I reluctantly pulled myself away from the gold and marble hotel lobby to start exploring the vast city that is Berlin.

We started with the immediate area, a couple of minutes from the hotel Titanic, is Markgrafenstraße, along which you will find Konzerthaus Berlin, a 19th century classical concert hall, Hugenotten-Museum and a stunning church and cathedral - Französischer Dom and Neue Kirche. There are some gorgeous restaurants around where you can properly dine al fresco, white tablecloths and all! We stopped here for lunch at the restaurant Refugium before exploring further. If you’re in Berlin and you’re looking for an upmarket more formal dining experience, this is where to head.

Französischer Dom

Lamps outside the Konzerthaus

We continued on foot, just wandering and taking everything in, there was so much to see, and as we were only there for a couple of days, we spent most of our time just walking through the city and seeing as much as possible – not wanting to spend any time in long queues for the regular tourist attractions. I saw some pretty things that caught my eye…

Berlin really is a designer's dream, I didn’t have time for much shopping, but just looking in some of the shop windows clearly shows the Germans' interest and excellence in design of all kinds.
I spotted some absolute beauties below including a wooden bicycle!

Coco Mat Berlin Shop Window

We also spent a great deal of time at the Berlin Wall Monument, where the points in history are displayed along the length of a remaining section of the wall. Go when you are feeling strong though, I didn’t make it halfway along before the tears came and we decided to move on, making a quick stop at Checkpoint Charlie along the way.

On our wanderings we also came across the Spy Museum, which was really attention grabbing with it’s luminous green signage. Also hard to miss is the Dali exhibition – with its’ red signage, red lips chairs and a white piano with a working tap installed in the lobby area - fab way of drawing people in.

Our feet starting to hurt – he went back to our Hotel. After a quick stop, and we were out again. This time on the Metro to try and find a relaxed place for dinner and drinks.

On the Metro we made our way towards Alenderplatz to the Fernsehturm (TV Tower), is among the tallest structures in the European Union at 368 meters. Our plan was to head up to the observation floor, but when we arrived they had stopped selling tickets because of over-booking – so if you want to go here – make sure you book in advance!

Instead, we made our way to Heinrichplatz Station and the area of Kreuzberg, on Oranienstraße, we found an array of chilled bars, cafes and restaurants. Of course I had to test out the prossecco in at least two of the bars before we stopped at a buzzing Mexican Street Food place called Santa Maria, where the food was super fresh, just typing this is making me want to go back there for a burrito straight away!  The décor in Santa Maria fascinated me, it has a deliciously dark side, the illustrations on the walls were almost scary. There is a large gallery wall they have created, which looks innocent enough at first glance, but if you look closer there is some really dark and out-there stuff mixed in! I spent a great deal of the evening quietly examining all the pictures and being an awful date!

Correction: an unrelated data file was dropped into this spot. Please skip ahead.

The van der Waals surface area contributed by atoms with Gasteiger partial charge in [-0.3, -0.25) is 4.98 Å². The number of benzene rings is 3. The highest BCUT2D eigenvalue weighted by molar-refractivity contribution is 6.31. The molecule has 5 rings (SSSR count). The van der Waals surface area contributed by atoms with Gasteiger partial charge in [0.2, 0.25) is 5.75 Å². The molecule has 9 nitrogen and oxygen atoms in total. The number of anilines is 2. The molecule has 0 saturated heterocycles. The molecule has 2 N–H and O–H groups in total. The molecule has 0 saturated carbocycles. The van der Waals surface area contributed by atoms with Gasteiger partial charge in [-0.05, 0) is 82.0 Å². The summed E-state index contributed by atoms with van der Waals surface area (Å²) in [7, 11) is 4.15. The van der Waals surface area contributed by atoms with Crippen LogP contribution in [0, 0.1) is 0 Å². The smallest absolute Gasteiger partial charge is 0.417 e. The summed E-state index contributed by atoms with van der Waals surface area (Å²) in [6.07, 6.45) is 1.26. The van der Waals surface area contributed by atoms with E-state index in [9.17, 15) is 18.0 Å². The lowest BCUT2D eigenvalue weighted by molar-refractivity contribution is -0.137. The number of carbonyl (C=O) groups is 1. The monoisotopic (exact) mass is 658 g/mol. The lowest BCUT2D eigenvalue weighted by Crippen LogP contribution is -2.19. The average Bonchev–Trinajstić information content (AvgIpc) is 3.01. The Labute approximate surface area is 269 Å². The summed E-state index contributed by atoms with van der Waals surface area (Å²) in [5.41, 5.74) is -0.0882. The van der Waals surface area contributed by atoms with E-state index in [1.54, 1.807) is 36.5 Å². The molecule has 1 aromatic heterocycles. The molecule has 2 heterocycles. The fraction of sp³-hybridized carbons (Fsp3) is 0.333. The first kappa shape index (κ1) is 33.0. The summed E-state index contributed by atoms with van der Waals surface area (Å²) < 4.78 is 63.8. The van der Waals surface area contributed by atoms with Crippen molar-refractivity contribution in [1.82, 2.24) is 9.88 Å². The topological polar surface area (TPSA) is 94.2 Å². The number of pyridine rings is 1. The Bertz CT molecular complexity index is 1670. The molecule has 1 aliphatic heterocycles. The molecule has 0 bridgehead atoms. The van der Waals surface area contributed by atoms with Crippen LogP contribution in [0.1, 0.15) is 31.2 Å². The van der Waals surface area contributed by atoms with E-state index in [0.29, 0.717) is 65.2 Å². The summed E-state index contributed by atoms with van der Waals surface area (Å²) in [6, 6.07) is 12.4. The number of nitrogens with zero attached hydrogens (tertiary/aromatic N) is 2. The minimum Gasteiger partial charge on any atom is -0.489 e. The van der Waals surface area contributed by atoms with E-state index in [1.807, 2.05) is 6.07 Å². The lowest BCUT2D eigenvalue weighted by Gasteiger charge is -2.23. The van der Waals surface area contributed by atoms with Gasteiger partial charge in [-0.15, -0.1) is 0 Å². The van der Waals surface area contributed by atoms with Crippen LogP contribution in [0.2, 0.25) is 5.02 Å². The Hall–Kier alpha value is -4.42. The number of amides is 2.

The deliciously dark Santa Maria wall murals (above) and gallery wall (below)

Tired from the early start, bellies full and feet aching we headed back to the hotel.

If you’re in Berlin and looking for a bit rough round the edges relaxed dining, loads of bars and a buzzing atmosphere, then Kruezber is where you want to be.

Day Two

The next day we were straight back out there, no time to waste when there is so much to see!
We decided that we would do a couple of touristy things on day two and just continue to walk and explore as we had been. We started with the Brandenburg gate.

En route to the Brandenburg Gate I noticed an interesting concept which I haven’t yet seen in London – it’s the way trendy cafés or restaurants are attached to showrooms for companies like Microsoft and Volkswagen - and are open to the public, not just their staff. We stopped at the VW shop close the Brandenburg Gate for the most delicious smoked salmon on rye sandwiches – they were so good, that I insisted going back there for breakfast on our last day before our flight, and it’s very appropriately called Drive.

At the Microsoft Café they had cleverly arranged these cushions in all their brand colours on the benches just outside their attached café.

Approaching the Brandenburg gate was awesome, it is huge, but then again, most of the buildings in Berlin are. The Brandenburg gate is an 18th-century neoclassical monument, and one of the best-known landmarks of Germany. It’s in the western part of the city centre, within the district of Mitte. It was considerably damaged in World War II, and was restored from 2000 to 2002. During the post-war Partition of Germany, the gate was isolated and inaccessible immediately next to the Berlin Wall.

The Brandenburg Gate

At the Reichstag, which is located just North of the Brandenburg Gate, we went west along Paul-Löbe-Allee, all the way along to International Contemporary Arts Space, where there is a stunning open beer garden next to the canal to stop for a drink or two. Along the canal there is some spectacular architecture – Marie-Elisabeth-Lüders-Haus, Paul-Löbe-Haus (the Government Offices) and the German Chancellery are all enormous examples.

The Reichstag. Image Wikipedia

Das Paul-Löbe-Haus beherbergt die Ausschüsse des Bundestages. © DBT/Reiss

The German Chancellery

I found Berlin's construction monumental and masculine, its’ history has left the city with an eclectic assortment of architecture.

Thinking it was about time for a rest, we sought out the well-known beer garden in Tiergarten – to sample more prossecco of course. It was so tranquil and relaxing, the perfect place for a pit stop, although we stopped too long as we had to rush like crazy to get to our late lunch reservation at Neni Restaurant and Monkey Bar at the Bikini Hotel, which was so awesome that I’m going to give it it’s own blog! We ended up staying for hours - gorgeous food and surroundings and then King Kong Cocktails on the rooftop terrace of the linked Monkey Bar.

Totally chilled, we jumped in a taxi back to our hotel, for a short respite before heading out on our last Berlin jaunt – drinks at Sage Restaurant with it’s own mini beach on our final night in this interesting city.

We left the next morning relaxed, albeit a couple of pounds heavier, and with very sore feet!

Danke schön Berlin, you were awesome.